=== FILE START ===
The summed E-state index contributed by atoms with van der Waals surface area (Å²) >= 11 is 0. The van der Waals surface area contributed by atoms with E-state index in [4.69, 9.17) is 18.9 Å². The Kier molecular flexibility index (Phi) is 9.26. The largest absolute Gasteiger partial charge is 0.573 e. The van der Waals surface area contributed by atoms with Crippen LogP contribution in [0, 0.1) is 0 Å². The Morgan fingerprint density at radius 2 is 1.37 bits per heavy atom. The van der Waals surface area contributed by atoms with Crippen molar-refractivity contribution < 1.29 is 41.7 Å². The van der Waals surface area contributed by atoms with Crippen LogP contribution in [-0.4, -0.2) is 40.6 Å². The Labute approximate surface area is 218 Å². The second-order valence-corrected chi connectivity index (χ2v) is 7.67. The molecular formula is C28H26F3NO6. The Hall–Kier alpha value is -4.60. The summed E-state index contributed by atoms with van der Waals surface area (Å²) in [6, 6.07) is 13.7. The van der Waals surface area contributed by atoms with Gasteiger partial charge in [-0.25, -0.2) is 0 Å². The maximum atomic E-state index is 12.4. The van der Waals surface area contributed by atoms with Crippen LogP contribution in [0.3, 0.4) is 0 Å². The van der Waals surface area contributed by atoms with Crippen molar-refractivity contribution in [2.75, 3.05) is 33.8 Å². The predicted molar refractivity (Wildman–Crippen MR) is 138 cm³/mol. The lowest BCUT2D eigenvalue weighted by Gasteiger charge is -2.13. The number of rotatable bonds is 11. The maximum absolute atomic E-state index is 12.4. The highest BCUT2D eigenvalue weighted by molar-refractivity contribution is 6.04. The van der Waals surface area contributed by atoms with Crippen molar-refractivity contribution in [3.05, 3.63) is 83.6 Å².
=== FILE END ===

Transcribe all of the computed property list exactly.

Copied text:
The summed E-state index contributed by atoms with van der Waals surface area (Å²) >= 11 is 0. The van der Waals surface area contributed by atoms with E-state index in [4.69, 9.17) is 18.9 Å². The Kier molecular flexibility index (Phi) is 9.26. The largest absolute Gasteiger partial charge is 0.573 e. The van der Waals surface area contributed by atoms with Crippen LogP contribution in [0, 0.1) is 0 Å². The Morgan fingerprint density at radius 2 is 1.37 bits per heavy atom. The van der Waals surface area contributed by atoms with Crippen molar-refractivity contribution < 1.29 is 41.7 Å². The van der Waals surface area contributed by atoms with Crippen LogP contribution in [-0.4, -0.2) is 40.6 Å². The Labute approximate surface area is 218 Å². The second-order valence-corrected chi connectivity index (χ2v) is 7.67. The molecular formula is C28H26F3NO6. The Hall–Kier alpha value is -4.60. The summed E-state index contributed by atoms with van der Waals surface area (Å²) in [6, 6.07) is 13.7. The van der Waals surface area contributed by atoms with Gasteiger partial charge in [-0.25, -0.2) is 0 Å². The maximum atomic E-state index is 12.4. The van der Waals surface area contributed by atoms with Crippen LogP contribution in [0.3, 0.4) is 0 Å². The van der Waals surface area contributed by atoms with Crippen molar-refractivity contribution in [2.75, 3.05) is 33.8 Å². The predicted molar refractivity (Wildman–Crippen MR) is 138 cm³/mol. The lowest BCUT2D eigenvalue weighted by Gasteiger charge is -2.13. The number of rotatable bonds is 11. The maximum absolute atomic E-state index is 12.4. The highest BCUT2D eigenvalue weighted by molar-refractivity contribution is 6.04. The van der Waals surface area contributed by atoms with Crippen molar-refractivity contribution in [3.05, 3.63) is 83.6 Å².